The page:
John C. Stuart
John was dominie at Panbride School from 1899 till his retirement. He began playing golf left-handed and soon had a hole-in-one. He repeated this feat sixty years later, this time right-handed – not many golfers can equal this. He was a four-time winner of the club championship and numerous other club and local trophies, he also held a scratch handicap for 29 years!
During a distinguished career he played against some of the great names of golf. Sandy Herd (Open Champion), Bob Harris (British Amateur Champion and Walker Cup Captain), Willie Smith (in his last game at Carnoustie before going to America to win the US Open Championship), and Bobby Cruikshank, who later went on to tie the US Open with Bobby Jones.
Club champion in 1912, he was responsible, in a way, for the closing down of one of Carnoustie’s earlier ‘associate clubs’. Having won the Total Abstainers Golf Club Championship for the third successive year, he was given the trophy to keep. As there was then no trophy to play for, the club was disbanded! Club members and visitors looking at the championship board may be mystified as to why the 1925 club championship was withheld. Seemingly JB and arch-rival JR Hosie having won their way to the final couldn’t find a mutually suitable date. Wonder what the late R.J. Duncan would have made of that?
A past captain and three-time club champion, he was a keen exponent of the 2-ball foursome. Partnered by J.R. Hosie he led many a Caley team in inter-club matches prior to the Second World War. His love of the 2-ball game may well have led him to donate the trophy bearing his name, a competition played in and enjoyed by many members through the years. On the day after Bobby Jones won the 1927 Open at St Andrews, J.D. Little, partnered again by J.R. Hosie, played an exhibition match at Carnoustie against Bobby Jones and Mr R.B. Cant.
H. J. Chapman
Without Harry Chapman, much of the history of Carnoustie golf would have been lost or certainly less well documented. His ceaseless labours to put and keep Carnoustie on the golfing map plus his efforts to publicise the Tassie, can be read in his golfing columns kept in the local library. Stories of the 1939 Tassie players carrying gas masks while playing and having to go off when the practice siren sounded; the first and only woman competitor in the Tassie; these and many more tales can be found by browsing through his scrapbooks.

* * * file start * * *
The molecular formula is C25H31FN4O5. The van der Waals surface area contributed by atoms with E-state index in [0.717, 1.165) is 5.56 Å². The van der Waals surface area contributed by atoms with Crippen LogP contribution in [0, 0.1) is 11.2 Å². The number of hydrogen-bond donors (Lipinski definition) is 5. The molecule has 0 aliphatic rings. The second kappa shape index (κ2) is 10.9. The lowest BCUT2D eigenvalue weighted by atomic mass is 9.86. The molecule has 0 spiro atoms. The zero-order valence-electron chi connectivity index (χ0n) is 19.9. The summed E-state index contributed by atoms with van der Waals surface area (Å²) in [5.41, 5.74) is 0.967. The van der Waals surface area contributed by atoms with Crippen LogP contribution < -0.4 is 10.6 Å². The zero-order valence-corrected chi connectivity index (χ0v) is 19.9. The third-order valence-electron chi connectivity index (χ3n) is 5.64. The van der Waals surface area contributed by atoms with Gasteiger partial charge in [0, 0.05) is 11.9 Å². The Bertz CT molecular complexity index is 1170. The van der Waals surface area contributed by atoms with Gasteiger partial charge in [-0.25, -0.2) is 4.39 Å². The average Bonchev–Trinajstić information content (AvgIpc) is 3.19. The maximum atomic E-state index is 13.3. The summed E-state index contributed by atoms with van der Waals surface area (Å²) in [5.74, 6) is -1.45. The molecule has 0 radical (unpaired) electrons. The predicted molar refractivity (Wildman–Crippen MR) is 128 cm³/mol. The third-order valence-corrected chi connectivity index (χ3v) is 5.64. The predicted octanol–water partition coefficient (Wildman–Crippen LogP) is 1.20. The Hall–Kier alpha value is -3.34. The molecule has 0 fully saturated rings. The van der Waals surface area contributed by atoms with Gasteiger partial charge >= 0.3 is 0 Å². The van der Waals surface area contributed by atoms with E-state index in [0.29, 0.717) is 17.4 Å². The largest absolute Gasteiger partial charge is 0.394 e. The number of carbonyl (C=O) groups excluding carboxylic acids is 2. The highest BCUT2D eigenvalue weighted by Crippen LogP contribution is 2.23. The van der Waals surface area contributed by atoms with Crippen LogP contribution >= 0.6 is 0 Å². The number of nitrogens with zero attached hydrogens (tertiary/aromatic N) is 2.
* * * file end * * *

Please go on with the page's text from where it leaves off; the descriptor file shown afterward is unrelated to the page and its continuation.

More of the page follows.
J. R. Hosie
A local legend in the period between the wars, JR was a a 9-time winner of the club championship stretching between 1923 and 1947. A Scottish internationalist and twice Scottish Amateur semi-finalist, he was beaten at Carnoustie in 1946 by eventual winner and Ryder Cup hero, Eric Brown.
H. A. Young
One-time match secretary. On hearing Bob Buttars sounding off in the clubhouse about slow play on a particular Saturday afternoon, Heb voiced the immortal riposte, ‘Have you ever played ahent yersel’, Bob?’
John’s usual four-ball had assembled on the first tee one New Year’s morning. John had teed up and while waiting for the fairway ahead to clear, chatted to one of the many golfers standing around. A few minutes later the fairway having cleared, John addressed the ball, swing his club and, on making contact, the ball broke into a dozen pieces. Once over the shock it was explained that the ball had been replaced with one made of soap.
Duncan B. Marshall
Carnoustie born and bred, quiet, unassuming and always friendly, Dunc was one of the club’s most accomplished golfers in the post-way years. Few players can hope to emulate his feat of scoring 13 holes in one.
Ralph J. Duncan
Ralph was a journalist and the Caley’s able, popular match secretary until his untimely death in 1984. He was a very good golfer with a record few members will surpass, but he was, above all, a very enthusiastic player who loved the game and everything connected with it. When Ralph appeared in the Caley, resplendent in his plus-fours and maroon woollen stockings, no one could doubt that they were in a golf club.
R. G. Buttars
Bob, who died back in 1987, was for long among the most familiar figures in the Caley and on the course. Genial and always cheerful, his favourite refreshment was a ‘Blairgowrie’ – a double large whisky. Many members believe that he in fact invented this formidable drink.
The Z Division
Summer and winter they sally forth. There are four of them, a platoon rather than a division, but when the trumpet – or rather the starter’s whistle – sounds about mid-day on Saturdays, they are ever so ready to answer the call. Alex Harrison, Doug Muir, Jack Wann and Findlay Young lay no claim to outstanding golfing prowess – their moment of glory arrived on the first Saturday of the Centenary Year (1987), when at the 10th hole on the Medal they fished 32 balls out of the burn.